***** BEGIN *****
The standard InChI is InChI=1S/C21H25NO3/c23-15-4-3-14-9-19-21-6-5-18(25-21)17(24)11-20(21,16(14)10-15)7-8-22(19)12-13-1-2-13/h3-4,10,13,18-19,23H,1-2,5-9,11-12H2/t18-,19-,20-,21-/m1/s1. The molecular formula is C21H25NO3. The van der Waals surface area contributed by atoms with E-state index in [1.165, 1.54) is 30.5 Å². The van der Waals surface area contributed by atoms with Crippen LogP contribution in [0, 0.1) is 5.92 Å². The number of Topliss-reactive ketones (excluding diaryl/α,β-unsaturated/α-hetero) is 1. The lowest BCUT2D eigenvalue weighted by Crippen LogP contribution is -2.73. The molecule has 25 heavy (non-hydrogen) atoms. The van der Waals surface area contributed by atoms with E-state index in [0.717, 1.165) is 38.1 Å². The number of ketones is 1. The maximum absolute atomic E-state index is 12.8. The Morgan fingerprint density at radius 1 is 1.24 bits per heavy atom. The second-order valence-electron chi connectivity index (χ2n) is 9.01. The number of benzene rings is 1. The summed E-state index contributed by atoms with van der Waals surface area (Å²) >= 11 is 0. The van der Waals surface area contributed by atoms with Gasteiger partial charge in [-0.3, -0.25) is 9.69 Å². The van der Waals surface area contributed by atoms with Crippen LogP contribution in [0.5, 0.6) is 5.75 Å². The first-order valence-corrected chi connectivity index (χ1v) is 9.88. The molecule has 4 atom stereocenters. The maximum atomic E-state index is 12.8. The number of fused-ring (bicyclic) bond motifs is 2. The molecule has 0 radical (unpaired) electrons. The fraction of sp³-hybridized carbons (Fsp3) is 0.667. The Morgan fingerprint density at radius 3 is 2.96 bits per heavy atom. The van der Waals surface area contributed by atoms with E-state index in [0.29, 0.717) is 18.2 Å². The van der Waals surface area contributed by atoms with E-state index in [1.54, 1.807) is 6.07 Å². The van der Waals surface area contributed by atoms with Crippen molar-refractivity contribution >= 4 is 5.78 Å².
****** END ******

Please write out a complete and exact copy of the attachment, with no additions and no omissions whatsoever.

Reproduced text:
The standard InChI is InChI=1S/C21H25NO3/c23-15-4-3-14-9-19-21-6-5-18(25-21)17(24)11-20(21,16(14)10-15)7-8-22(19)12-13-1-2-13/h3-4,10,13,18-19,23H,1-2,5-9,11-12H2/t18-,19-,20-,21-/m1/s1. The molecular formula is C21H25NO3. The van der Waals surface area contributed by atoms with E-state index in [1.165, 1.54) is 30.5 Å². The van der Waals surface area contributed by atoms with Crippen LogP contribution in [0, 0.1) is 5.92 Å². The number of Topliss-reactive ketones (excluding diaryl/α,β-unsaturated/α-hetero) is 1. The lowest BCUT2D eigenvalue weighted by Crippen LogP contribution is -2.73. The molecule has 25 heavy (non-hydrogen) atoms. The van der Waals surface area contributed by atoms with E-state index in [0.717, 1.165) is 38.1 Å². The number of ketones is 1. The maximum absolute atomic E-state index is 12.8. The Morgan fingerprint density at radius 1 is 1.24 bits per heavy atom. The second-order valence-electron chi connectivity index (χ2n) is 9.01. The number of benzene rings is 1. The summed E-state index contributed by atoms with van der Waals surface area (Å²) >= 11 is 0. The van der Waals surface area contributed by atoms with Gasteiger partial charge in [-0.3, -0.25) is 9.69 Å². The van der Waals surface area contributed by atoms with Crippen LogP contribution in [0.5, 0.6) is 5.75 Å². The first-order valence-corrected chi connectivity index (χ1v) is 9.88. The molecule has 4 atom stereocenters. The maximum atomic E-state index is 12.8. The number of fused-ring (bicyclic) bond motifs is 2. The molecule has 0 radical (unpaired) electrons. The fraction of sp³-hybridized carbons (Fsp3) is 0.667. The Morgan fingerprint density at radius 3 is 2.96 bits per heavy atom. The van der Waals surface area contributed by atoms with E-state index in [0.29, 0.717) is 18.2 Å². The van der Waals surface area contributed by atoms with E-state index in [1.54, 1.807) is 6.07 Å². The van der Waals surface area contributed by atoms with Crippen molar-refractivity contribution >= 4 is 5.78 Å².